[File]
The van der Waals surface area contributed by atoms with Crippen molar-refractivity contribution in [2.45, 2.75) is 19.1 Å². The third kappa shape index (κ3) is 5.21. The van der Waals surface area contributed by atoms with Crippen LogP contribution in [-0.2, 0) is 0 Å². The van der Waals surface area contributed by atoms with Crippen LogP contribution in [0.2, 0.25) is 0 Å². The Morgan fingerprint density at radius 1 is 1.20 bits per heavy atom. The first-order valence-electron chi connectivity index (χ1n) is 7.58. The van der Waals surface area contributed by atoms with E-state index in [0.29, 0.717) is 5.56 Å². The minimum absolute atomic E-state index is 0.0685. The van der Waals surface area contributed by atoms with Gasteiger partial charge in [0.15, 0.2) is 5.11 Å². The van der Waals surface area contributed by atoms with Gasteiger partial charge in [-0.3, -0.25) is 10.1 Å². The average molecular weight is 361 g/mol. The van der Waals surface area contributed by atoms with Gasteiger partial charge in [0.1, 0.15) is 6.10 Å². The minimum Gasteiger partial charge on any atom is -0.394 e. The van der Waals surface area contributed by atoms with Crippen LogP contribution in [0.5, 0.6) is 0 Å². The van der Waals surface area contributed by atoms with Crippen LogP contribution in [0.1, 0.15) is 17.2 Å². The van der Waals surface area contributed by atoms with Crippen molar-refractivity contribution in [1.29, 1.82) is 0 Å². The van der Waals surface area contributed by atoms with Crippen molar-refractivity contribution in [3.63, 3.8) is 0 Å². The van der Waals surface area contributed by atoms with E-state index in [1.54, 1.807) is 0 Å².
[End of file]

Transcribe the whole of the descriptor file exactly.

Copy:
The van der Waals surface area contributed by atoms with Crippen molar-refractivity contribution in [2.45, 2.75) is 19.1 Å². The third kappa shape index (κ3) is 5.21. The van der Waals surface area contributed by atoms with Crippen LogP contribution in [-0.2, 0) is 0 Å². The van der Waals surface area contributed by atoms with Crippen LogP contribution in [0.2, 0.25) is 0 Å². The Morgan fingerprint density at radius 1 is 1.20 bits per heavy atom. The first-order valence-electron chi connectivity index (χ1n) is 7.58. The van der Waals surface area contributed by atoms with E-state index in [0.29, 0.717) is 5.56 Å². The minimum absolute atomic E-state index is 0.0685. The van der Waals surface area contributed by atoms with Gasteiger partial charge in [0.15, 0.2) is 5.11 Å². The van der Waals surface area contributed by atoms with Gasteiger partial charge in [-0.3, -0.25) is 10.1 Å². The average molecular weight is 361 g/mol. The van der Waals surface area contributed by atoms with Gasteiger partial charge in [0.1, 0.15) is 6.10 Å². The minimum Gasteiger partial charge on any atom is -0.394 e. The van der Waals surface area contributed by atoms with Crippen LogP contribution in [0.5, 0.6) is 0 Å². The van der Waals surface area contributed by atoms with Crippen LogP contribution in [0.1, 0.15) is 17.2 Å². The van der Waals surface area contributed by atoms with Crippen molar-refractivity contribution in [1.29, 1.82) is 0 Å². The van der Waals surface area contributed by atoms with Crippen molar-refractivity contribution in [3.63, 3.8) is 0 Å². The van der Waals surface area contributed by atoms with E-state index in [1.54, 1.807) is 0 Å².